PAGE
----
In developing a storyboard ready for in-depth scriptwriting and implementation, we outlined our views about what it means to learn. According to the theoretical perspectives, we are framing our learning as a process where teachers and students talk to each other (Vygotsky, 1978; Laurillard, 2002), where teachers set tasks for students, and where learners have opportunities to put ideas into practice and can reflect on what happens during their attempts to successfully complete tasks. This concept contains a number of dilemma-oriented and open-ended cases. Then students are expected to make reasonable assumptions, to judge alternative interpretations and take action. Forbes et al. (2016) imply that resources that are efficient in instigating a feeling of social presence may lead to deeper learning and that multimedia which communicate ‘with the learner directly and informally using narratives from a first-person point of view were more efficient in engaging students cognitively and socially’ (Forbes et al., 2016: 54). Themes identified from condensed interview notes and minutes from the meetings document perspectives and contributions from the participants for the elaboration of the learning content. We discovered that it was a complex process extracting the right topics and expertise from the teacher trainers into these storyboard scripts. Our findings in cycle 2 concerning content-selection confirm Jonassen and Hernandez-Serranos (2002) statements that this is demanding and that the advice available is insufficient. Findings from the second focus group interview and field notes, showed especially one issue was discussed: the need for different expressions and solutions for the three cases regarding the nature of the content. Because of this, and trying to instigate feelings and empathy our three cases were presented in different ways within the framework of our app.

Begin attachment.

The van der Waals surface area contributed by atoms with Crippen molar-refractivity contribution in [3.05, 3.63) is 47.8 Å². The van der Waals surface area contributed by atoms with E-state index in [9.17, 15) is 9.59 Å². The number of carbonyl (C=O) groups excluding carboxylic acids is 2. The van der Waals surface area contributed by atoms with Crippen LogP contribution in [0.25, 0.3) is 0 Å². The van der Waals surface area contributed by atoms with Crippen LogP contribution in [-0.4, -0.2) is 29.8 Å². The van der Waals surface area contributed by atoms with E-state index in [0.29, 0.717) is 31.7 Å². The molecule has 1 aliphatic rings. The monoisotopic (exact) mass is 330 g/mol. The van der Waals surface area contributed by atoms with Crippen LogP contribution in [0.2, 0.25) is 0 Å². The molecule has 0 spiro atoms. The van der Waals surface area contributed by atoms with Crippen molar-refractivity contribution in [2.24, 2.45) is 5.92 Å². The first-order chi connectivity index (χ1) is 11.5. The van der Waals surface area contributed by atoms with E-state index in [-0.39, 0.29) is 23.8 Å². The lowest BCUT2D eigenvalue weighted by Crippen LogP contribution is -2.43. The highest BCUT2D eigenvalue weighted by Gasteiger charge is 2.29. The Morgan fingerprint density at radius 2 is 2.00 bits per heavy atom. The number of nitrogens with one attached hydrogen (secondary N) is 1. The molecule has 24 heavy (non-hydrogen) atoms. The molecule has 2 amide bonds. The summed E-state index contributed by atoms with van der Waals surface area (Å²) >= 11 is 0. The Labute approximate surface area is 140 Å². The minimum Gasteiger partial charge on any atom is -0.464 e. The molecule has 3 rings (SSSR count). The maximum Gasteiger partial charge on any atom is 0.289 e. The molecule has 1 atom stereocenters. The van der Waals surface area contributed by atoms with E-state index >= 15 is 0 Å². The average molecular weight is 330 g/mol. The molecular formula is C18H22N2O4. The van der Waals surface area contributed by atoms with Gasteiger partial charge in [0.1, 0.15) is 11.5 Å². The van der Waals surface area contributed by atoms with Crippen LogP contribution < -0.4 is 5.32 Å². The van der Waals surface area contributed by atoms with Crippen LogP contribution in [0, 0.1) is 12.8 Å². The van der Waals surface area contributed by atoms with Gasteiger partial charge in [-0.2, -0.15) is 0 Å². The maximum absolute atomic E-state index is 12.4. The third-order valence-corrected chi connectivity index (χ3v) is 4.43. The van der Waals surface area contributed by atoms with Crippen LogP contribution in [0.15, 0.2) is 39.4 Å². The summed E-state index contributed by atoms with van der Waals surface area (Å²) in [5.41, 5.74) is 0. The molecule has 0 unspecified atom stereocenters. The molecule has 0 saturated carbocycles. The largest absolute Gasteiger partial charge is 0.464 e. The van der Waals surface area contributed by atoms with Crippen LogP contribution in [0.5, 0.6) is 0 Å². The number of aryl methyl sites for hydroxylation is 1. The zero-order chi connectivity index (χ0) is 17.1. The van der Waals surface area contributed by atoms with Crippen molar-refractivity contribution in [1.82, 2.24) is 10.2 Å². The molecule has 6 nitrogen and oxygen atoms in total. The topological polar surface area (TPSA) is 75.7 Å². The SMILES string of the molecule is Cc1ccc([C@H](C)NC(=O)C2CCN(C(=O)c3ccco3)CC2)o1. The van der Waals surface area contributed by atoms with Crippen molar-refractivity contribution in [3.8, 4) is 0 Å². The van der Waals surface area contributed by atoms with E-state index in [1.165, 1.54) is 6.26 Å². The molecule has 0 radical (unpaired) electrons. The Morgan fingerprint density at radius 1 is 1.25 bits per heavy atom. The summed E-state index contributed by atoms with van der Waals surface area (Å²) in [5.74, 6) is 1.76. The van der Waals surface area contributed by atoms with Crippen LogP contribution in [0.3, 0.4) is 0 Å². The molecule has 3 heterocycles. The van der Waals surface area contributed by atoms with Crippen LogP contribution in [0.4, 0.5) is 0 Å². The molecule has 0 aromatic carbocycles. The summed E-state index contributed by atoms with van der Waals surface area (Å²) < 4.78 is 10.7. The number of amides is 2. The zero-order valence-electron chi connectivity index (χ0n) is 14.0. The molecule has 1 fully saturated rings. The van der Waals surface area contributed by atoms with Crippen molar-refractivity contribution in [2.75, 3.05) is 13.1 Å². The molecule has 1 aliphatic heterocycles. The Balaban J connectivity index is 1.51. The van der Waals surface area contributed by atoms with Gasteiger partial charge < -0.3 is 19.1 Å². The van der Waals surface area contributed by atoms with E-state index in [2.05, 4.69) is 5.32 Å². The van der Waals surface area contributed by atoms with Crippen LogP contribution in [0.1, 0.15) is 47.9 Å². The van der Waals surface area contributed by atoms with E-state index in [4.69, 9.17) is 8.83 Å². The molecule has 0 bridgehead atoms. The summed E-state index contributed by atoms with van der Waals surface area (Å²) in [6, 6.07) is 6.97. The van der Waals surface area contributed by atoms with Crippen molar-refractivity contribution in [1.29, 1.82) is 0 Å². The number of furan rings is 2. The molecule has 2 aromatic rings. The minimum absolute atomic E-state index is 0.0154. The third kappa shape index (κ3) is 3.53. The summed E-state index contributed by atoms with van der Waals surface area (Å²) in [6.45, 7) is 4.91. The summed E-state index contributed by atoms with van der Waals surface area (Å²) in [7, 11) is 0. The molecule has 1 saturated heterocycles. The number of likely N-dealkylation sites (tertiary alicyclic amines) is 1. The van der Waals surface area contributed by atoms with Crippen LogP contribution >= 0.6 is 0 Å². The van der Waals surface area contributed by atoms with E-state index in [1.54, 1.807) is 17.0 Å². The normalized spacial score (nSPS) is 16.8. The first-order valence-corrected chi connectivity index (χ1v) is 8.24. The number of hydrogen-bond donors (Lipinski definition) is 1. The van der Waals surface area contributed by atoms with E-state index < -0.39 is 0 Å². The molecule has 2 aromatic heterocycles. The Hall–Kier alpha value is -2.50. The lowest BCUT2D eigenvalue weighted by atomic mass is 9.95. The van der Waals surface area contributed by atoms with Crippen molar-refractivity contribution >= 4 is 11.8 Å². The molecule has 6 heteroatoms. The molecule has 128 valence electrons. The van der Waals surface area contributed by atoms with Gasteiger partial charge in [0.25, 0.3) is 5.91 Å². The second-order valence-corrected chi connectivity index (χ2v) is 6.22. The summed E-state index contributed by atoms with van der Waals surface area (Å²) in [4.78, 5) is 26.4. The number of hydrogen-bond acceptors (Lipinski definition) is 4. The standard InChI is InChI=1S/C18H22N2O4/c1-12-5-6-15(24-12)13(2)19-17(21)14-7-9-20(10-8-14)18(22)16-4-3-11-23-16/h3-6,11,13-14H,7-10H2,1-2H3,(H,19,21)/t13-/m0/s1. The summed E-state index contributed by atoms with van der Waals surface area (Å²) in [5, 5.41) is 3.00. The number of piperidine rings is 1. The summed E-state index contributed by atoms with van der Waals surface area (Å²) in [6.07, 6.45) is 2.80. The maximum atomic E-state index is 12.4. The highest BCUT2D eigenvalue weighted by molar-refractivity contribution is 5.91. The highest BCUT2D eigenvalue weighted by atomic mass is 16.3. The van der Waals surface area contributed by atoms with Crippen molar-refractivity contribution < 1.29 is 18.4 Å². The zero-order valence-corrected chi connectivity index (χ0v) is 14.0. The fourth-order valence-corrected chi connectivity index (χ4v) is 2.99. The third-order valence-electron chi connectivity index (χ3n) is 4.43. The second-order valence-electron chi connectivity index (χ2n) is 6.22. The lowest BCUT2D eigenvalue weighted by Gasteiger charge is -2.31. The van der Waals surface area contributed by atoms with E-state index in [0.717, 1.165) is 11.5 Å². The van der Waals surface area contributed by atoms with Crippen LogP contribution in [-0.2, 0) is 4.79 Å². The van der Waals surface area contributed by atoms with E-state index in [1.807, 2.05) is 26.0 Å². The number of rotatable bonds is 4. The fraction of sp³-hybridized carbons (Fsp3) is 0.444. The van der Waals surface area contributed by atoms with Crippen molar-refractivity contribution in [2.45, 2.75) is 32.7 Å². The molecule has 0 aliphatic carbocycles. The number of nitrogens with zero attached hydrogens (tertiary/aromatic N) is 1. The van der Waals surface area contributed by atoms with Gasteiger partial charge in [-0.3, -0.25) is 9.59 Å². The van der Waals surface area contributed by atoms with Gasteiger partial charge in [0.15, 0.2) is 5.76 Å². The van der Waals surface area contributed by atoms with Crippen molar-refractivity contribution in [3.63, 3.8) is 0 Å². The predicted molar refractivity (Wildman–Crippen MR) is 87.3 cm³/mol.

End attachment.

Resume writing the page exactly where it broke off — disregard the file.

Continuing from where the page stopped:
The process of the second cycle illuminates tensions when it comes to the role of a learning resource. The awareness of the content and the way of working with learning in the app were frequently deliberated. This implicates the learning outcome. The empiric material contained our respondents’ different views and perspectives concerning teaching and learning. This represents an educational culture which allows teachers to be autonomous. The aspect that reconciles the informants with each other is, interestingly, their sociocultural focus on interactive dialogue between students, teachers and the DLR-content. Still, an unanswered question in this cycle is to what extent the app should be responsible for the total learning outcome.